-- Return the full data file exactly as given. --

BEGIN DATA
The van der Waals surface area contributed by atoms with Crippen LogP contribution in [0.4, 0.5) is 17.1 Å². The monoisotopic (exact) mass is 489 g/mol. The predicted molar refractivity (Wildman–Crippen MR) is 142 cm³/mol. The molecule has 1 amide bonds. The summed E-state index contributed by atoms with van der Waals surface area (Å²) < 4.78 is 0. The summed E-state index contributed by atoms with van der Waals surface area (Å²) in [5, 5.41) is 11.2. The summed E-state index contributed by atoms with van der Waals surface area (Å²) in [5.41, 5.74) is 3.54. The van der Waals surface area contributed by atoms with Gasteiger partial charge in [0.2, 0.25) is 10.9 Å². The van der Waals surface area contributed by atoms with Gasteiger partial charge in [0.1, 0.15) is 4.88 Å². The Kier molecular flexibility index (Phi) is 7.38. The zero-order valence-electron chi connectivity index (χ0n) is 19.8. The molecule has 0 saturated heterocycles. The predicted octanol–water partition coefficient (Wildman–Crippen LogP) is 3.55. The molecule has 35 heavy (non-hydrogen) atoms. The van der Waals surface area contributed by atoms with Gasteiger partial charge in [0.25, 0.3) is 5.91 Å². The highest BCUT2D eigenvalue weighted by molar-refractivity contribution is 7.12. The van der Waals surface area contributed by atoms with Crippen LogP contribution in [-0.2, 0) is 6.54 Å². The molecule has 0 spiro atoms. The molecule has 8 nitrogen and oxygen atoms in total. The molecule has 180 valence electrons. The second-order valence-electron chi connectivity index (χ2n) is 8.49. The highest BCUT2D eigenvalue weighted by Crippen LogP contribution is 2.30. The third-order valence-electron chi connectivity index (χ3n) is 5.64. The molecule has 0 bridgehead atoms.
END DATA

The van der Waals surface area contributed by atoms with Crippen LogP contribution in [0.4, 0.5) is 17.1 Å². The monoisotopic (exact) mass is 489 g/mol. The predicted molar refractivity (Wildman–Crippen MR) is 142 cm³/mol. The molecule has 1 amide bonds. The summed E-state index contributed by atoms with van der Waals surface area (Å²) < 4.78 is 0. The summed E-state index contributed by atoms with van der Waals surface area (Å²) in [5, 5.41) is 11.2. The summed E-state index contributed by atoms with van der Waals surface area (Å²) in [5.41, 5.74) is 3.54. The van der Waals surface area contributed by atoms with Gasteiger partial charge in [0.2, 0.25) is 10.9 Å². The van der Waals surface area contributed by atoms with Gasteiger partial charge in [0.1, 0.15) is 4.88 Å². The Kier molecular flexibility index (Phi) is 7.38. The zero-order valence-electron chi connectivity index (χ0n) is 19.8. The molecule has 0 saturated heterocycles. The predicted octanol–water partition coefficient (Wildman–Crippen LogP) is 3.55. The molecule has 35 heavy (non-hydrogen) atoms. The van der Waals surface area contributed by atoms with Gasteiger partial charge in [0.25, 0.3) is 5.91 Å². The highest BCUT2D eigenvalue weighted by molar-refractivity contribution is 7.12. The van der Waals surface area contributed by atoms with Crippen LogP contribution in [-0.2, 0) is 6.54 Å². The molecule has 0 spiro atoms. The molecule has 8 nitrogen and oxygen atoms in total. The molecule has 180 valence electrons. The second-order valence-electron chi connectivity index (χ2n) is 8.49. The highest BCUT2D eigenvalue weighted by Crippen LogP contribution is 2.30. The third-order valence-electron chi connectivity index (χ3n) is 5.64. The molecule has 0 bridgehead atoms.